It is of no doubt that the just concluded presidential election on the 28th of March has been by far the most epochal period in the history of Nigerian elections. The brand new political awakening – precipitated by a decade mastery of the social media by the Nigerian people – which blew over the political…
It is of no doubt that the just concluded presidential election on the 28th of March has been by far the most epochal period in the history of Nigerian elections. The brand new political awakening – precipitated by a decade mastery of the social media by the Nigerian people – which blew over the political landscapes, indeed had a lot to do with the exciting nature of the elections and the electioneering process. Indeed the March 2015 election was an election of firsts.
First, after the election results were announced the incumbent government embodied in the person of President Jonathan, conceded defeat. This so far is the most obvious and talked about ‘first’. The president’s panegyrists have gone so far as to nominated him for the Nobel Peace Prize, because by conceding defeat he prevented a bloodbath whose aftermath would have made the killing fields of Cambodia look like a stand-up comedy show. And Jonathan’s detractors believe it is an abhorrent thing for anyone to think about nominating him for a Nobel peace prize because he did something that should be normal – after all his administration was scandalized by numerous cases of mismanagements and misappropriations. Some even go as far as saying the president did a commendable thing by conceding defeat in a free and fair election, but they leave it at that – just a commendable act, nothing more.
But one thing that might help is putting Jonathan’s act in context. Just before the election there were reports of politically motivated vigilante and militant groups stockpiling arms. Some of these groups it was alleged went so far as to purchase battle ships. A former Niger Delta Warlord said “2015 is more than do-or-die. It is our very survival that is being challenged, and we must tell them: you are a man and I am a man, we are going to meet on the battle field”.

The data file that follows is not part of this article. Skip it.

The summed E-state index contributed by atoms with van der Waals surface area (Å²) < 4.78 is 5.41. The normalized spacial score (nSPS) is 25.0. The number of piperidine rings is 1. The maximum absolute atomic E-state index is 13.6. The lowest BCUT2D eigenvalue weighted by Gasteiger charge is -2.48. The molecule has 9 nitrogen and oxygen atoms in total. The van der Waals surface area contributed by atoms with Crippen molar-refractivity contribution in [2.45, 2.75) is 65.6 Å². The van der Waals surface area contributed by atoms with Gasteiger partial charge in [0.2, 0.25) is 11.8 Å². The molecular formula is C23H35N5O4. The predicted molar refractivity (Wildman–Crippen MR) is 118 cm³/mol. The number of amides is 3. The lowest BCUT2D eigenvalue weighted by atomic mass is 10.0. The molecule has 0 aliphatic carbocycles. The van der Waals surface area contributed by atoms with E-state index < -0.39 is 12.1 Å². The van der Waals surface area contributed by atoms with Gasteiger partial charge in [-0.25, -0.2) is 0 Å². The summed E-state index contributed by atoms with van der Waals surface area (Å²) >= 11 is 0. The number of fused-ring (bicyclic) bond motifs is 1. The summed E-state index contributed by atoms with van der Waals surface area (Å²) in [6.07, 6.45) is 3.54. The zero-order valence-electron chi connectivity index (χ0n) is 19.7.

The Northern Elders Forum, a pressure group said that “there is no going back on the presidency returning to the North in 2015”.On the 14 of October 2014, the same group said anyone who votes for Jonathan and the PDP in the 2015 elections, would be deemed an enemy of the North. The ruling party described the opposition as a “Nigeria’s Muslim Brotherhood”, and a “party of bloodthirsty, religious and ethnic bigots averse to the unity of the country” and even went as far as accusing them for being responsible for the blood raged Islamist group, Boko Haram, saying that the APC and its leaders are “a hypocritical lot, wolves in sheep skin, devils who, through their utterances, stoke the fires of violence by night only to wear messianic robes in the morning to shed crocodile tears for their victims”.
The APC was even known to threaten the formation of a parallel government if they lost the election perceiving it was rigged – which would have become the grand recipe for the failure of the Nigerian state.
In the aftermath of the 2011 presidential elections after General Buhari lost the election a bloodbath ensued leaving over 1000 people dead and almost 65000 people displaced, mostly in the north. In the face of all these General Buhari remained tacit.
But the legendary phone call, made by President Jonathan to General Buhari, before the final results were announced nipped, to a good level, whatever violence that might have erupted in the bud*.